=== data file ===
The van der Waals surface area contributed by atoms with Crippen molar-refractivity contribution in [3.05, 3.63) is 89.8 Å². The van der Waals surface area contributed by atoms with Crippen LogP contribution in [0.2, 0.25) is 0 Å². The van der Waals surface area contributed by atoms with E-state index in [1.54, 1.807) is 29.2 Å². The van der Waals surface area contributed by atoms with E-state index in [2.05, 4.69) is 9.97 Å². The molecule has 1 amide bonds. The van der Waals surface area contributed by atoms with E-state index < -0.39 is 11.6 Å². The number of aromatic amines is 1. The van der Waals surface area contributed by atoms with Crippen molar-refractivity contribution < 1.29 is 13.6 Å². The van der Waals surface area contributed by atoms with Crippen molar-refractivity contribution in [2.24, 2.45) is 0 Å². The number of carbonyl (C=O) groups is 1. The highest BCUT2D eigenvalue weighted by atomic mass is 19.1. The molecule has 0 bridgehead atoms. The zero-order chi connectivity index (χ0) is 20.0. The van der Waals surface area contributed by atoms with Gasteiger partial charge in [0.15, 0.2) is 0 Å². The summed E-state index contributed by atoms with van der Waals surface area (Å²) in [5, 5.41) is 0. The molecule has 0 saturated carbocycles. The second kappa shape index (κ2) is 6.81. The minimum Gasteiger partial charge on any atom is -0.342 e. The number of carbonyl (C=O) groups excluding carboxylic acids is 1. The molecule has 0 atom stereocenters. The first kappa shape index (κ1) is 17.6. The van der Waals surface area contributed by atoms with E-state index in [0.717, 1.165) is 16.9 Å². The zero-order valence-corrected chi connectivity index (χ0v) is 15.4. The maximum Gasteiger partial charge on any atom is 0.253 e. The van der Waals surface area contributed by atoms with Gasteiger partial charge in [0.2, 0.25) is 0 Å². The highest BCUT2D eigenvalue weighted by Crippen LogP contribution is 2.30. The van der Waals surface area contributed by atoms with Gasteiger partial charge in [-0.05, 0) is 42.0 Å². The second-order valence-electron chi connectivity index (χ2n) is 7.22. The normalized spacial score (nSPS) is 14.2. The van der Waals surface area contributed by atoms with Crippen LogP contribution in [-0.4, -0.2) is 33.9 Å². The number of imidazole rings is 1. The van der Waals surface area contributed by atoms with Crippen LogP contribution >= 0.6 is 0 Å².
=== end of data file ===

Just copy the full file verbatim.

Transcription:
The van der Waals surface area contributed by atoms with Crippen molar-refractivity contribution in [3.05, 3.63) is 89.8 Å². The van der Waals surface area contributed by atoms with Crippen LogP contribution in [0.2, 0.25) is 0 Å². The van der Waals surface area contributed by atoms with E-state index in [1.54, 1.807) is 29.2 Å². The van der Waals surface area contributed by atoms with E-state index in [2.05, 4.69) is 9.97 Å². The molecule has 1 amide bonds. The van der Waals surface area contributed by atoms with E-state index < -0.39 is 11.6 Å². The number of aromatic amines is 1. The van der Waals surface area contributed by atoms with Crippen molar-refractivity contribution < 1.29 is 13.6 Å². The van der Waals surface area contributed by atoms with Crippen molar-refractivity contribution in [2.24, 2.45) is 0 Å². The number of carbonyl (C=O) groups is 1. The highest BCUT2D eigenvalue weighted by atomic mass is 19.1. The molecule has 0 bridgehead atoms. The zero-order chi connectivity index (χ0) is 20.0. The van der Waals surface area contributed by atoms with Gasteiger partial charge in [0.15, 0.2) is 0 Å². The summed E-state index contributed by atoms with van der Waals surface area (Å²) in [5, 5.41) is 0. The molecule has 0 saturated carbocycles. The second kappa shape index (κ2) is 6.81. The minimum Gasteiger partial charge on any atom is -0.342 e. The number of carbonyl (C=O) groups excluding carboxylic acids is 1. The molecule has 0 atom stereocenters. The first kappa shape index (κ1) is 17.6. The van der Waals surface area contributed by atoms with E-state index in [0.717, 1.165) is 16.9 Å². The zero-order valence-corrected chi connectivity index (χ0v) is 15.4. The maximum Gasteiger partial charge on any atom is 0.253 e. The van der Waals surface area contributed by atoms with Gasteiger partial charge in [0.2, 0.25) is 0 Å². The highest BCUT2D eigenvalue weighted by Crippen LogP contribution is 2.30. The van der Waals surface area contributed by atoms with Gasteiger partial charge in [-0.05, 0) is 42.0 Å². The second-order valence-electron chi connectivity index (χ2n) is 7.22. The normalized spacial score (nSPS) is 14.2. The van der Waals surface area contributed by atoms with Crippen LogP contribution in [-0.4, -0.2) is 33.9 Å². The number of imidazole rings is 1. The van der Waals surface area contributed by atoms with Crippen LogP contribution >= 0.6 is 0 Å².